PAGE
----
In 1902 my Grandfather George Rollingson with his brother John journeyed to Canada from their homeland of Northern England. Coal miners these men were. In fact George had been a coal miner since he was 9 years old. They ended up in Southern Alberta in a place called Coalbanks, later to be called Lethbridge. After grievance with an employer, they returned to England to take on wives and start their families, only to heed the call to once again to return to Canada in 1913. This time to establish their own mines. Coal mining was a life long venture for George till he hung up his pick at the age of 74.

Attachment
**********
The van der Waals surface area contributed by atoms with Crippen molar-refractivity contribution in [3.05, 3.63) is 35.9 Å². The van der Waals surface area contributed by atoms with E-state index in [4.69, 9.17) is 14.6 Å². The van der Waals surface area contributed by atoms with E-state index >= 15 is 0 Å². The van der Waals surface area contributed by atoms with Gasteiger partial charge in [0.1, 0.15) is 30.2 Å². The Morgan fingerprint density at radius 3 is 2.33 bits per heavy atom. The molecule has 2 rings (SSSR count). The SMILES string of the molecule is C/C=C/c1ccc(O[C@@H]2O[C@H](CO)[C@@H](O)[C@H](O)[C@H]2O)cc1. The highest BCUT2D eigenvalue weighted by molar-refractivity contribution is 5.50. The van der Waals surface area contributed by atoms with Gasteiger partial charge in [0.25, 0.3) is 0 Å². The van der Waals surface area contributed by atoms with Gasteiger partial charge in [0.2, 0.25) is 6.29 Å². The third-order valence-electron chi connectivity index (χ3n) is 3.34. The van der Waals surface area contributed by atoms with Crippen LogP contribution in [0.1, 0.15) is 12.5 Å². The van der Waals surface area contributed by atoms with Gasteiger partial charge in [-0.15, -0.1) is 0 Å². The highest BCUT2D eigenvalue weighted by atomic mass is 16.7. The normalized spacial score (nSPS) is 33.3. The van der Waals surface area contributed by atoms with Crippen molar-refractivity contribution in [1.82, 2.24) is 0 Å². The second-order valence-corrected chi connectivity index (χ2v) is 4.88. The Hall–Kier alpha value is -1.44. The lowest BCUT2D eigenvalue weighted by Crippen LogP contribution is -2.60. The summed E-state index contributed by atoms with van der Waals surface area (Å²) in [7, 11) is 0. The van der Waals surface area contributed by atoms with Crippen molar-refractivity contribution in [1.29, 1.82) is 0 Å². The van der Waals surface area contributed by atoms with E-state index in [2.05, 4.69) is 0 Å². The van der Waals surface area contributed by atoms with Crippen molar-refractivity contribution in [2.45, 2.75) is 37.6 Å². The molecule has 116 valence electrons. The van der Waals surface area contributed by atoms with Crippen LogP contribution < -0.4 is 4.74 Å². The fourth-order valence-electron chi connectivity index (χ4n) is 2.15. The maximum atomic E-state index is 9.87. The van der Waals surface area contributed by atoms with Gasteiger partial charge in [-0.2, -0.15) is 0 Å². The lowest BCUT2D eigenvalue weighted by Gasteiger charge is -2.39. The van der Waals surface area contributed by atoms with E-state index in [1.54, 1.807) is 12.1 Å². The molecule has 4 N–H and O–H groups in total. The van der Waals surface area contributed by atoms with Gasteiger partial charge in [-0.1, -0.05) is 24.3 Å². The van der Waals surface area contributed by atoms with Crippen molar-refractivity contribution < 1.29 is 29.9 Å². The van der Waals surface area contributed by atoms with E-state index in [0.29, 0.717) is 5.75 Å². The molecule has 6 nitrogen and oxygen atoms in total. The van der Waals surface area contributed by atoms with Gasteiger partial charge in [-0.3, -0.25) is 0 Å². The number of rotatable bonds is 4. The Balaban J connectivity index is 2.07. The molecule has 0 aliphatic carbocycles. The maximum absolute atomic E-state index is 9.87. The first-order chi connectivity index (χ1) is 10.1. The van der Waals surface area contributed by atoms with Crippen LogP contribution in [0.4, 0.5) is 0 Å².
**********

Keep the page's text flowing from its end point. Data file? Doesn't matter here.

While in Hungary a few years ago I received an email from a descendant of John Rollingson by the name of Bea Crawford. She had heard that I had written and published a book "Oh those Rollingson Boys" and wished a copy which I was only too willing to oblige. She also told me that she had a painting of the John Rollingson Mine painted by my sister Dorothy Peterson and that she understood it to be one of a pair, the other being the George Rollingson Mine (my grandfather). I was totally unaware of such a painting. I remember the mine of which she spoke from my childhood days. I had to track down that painting. My sister had passed on many years ago, however her daughter Connie had her remaining paintings stashed away in a storage facility. It was eventually found and I dibbed possession. Before doing so, I had Connie who is also an artist in the family, inscribe a excerpt from grampa's journal. I have since framed the painting as you see here. It has been a real family project and it is a priceless family heirloom now hanging in my Star Valley home. The painting is of George's Mine painted in 1968, now a ghost mine in the coulee above the confluence of the St Mary and Old Man River in Southern Alberta.